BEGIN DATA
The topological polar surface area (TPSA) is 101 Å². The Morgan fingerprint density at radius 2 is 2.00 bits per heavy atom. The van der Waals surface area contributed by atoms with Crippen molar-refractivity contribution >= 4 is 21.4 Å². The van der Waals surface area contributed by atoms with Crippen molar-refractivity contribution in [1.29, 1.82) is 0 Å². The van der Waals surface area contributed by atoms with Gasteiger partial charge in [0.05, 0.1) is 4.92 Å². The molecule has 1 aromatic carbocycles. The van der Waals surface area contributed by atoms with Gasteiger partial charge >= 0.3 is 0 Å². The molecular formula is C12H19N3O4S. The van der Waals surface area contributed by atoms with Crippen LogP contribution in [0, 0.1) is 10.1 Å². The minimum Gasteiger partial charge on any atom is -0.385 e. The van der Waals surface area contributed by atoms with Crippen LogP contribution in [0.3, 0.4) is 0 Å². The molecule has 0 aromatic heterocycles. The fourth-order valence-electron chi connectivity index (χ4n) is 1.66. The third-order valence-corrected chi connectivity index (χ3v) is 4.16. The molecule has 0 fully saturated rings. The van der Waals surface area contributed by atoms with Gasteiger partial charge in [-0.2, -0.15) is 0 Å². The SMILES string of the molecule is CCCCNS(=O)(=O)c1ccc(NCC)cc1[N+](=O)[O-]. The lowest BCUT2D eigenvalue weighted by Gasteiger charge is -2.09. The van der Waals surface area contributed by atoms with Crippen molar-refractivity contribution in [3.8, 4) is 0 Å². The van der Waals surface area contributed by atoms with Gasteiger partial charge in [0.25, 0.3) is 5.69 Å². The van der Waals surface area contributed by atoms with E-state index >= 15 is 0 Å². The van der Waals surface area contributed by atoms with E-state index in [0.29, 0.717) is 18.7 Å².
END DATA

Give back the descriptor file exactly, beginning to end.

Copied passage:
The topological polar surface area (TPSA) is 101 Å². The Morgan fingerprint density at radius 2 is 2.00 bits per heavy atom. The van der Waals surface area contributed by atoms with Crippen molar-refractivity contribution >= 4 is 21.4 Å². The van der Waals surface area contributed by atoms with Crippen molar-refractivity contribution in [1.29, 1.82) is 0 Å². The van der Waals surface area contributed by atoms with Gasteiger partial charge in [0.05, 0.1) is 4.92 Å². The molecule has 1 aromatic carbocycles. The van der Waals surface area contributed by atoms with Gasteiger partial charge >= 0.3 is 0 Å². The molecular formula is C12H19N3O4S. The van der Waals surface area contributed by atoms with Crippen LogP contribution in [0, 0.1) is 10.1 Å². The minimum Gasteiger partial charge on any atom is -0.385 e. The van der Waals surface area contributed by atoms with Crippen LogP contribution in [0.3, 0.4) is 0 Å². The molecule has 0 aromatic heterocycles. The fourth-order valence-electron chi connectivity index (χ4n) is 1.66. The third-order valence-corrected chi connectivity index (χ3v) is 4.16. The molecule has 0 fully saturated rings. The van der Waals surface area contributed by atoms with Gasteiger partial charge in [-0.2, -0.15) is 0 Å². The SMILES string of the molecule is CCCCNS(=O)(=O)c1ccc(NCC)cc1[N+](=O)[O-]. The lowest BCUT2D eigenvalue weighted by Gasteiger charge is -2.09. The van der Waals surface area contributed by atoms with Crippen molar-refractivity contribution in [3.8, 4) is 0 Å². The van der Waals surface area contributed by atoms with Gasteiger partial charge in [0.25, 0.3) is 5.69 Å². The van der Waals surface area contributed by atoms with E-state index >= 15 is 0 Å². The van der Waals surface area contributed by atoms with E-state index in [0.29, 0.717) is 18.7 Å².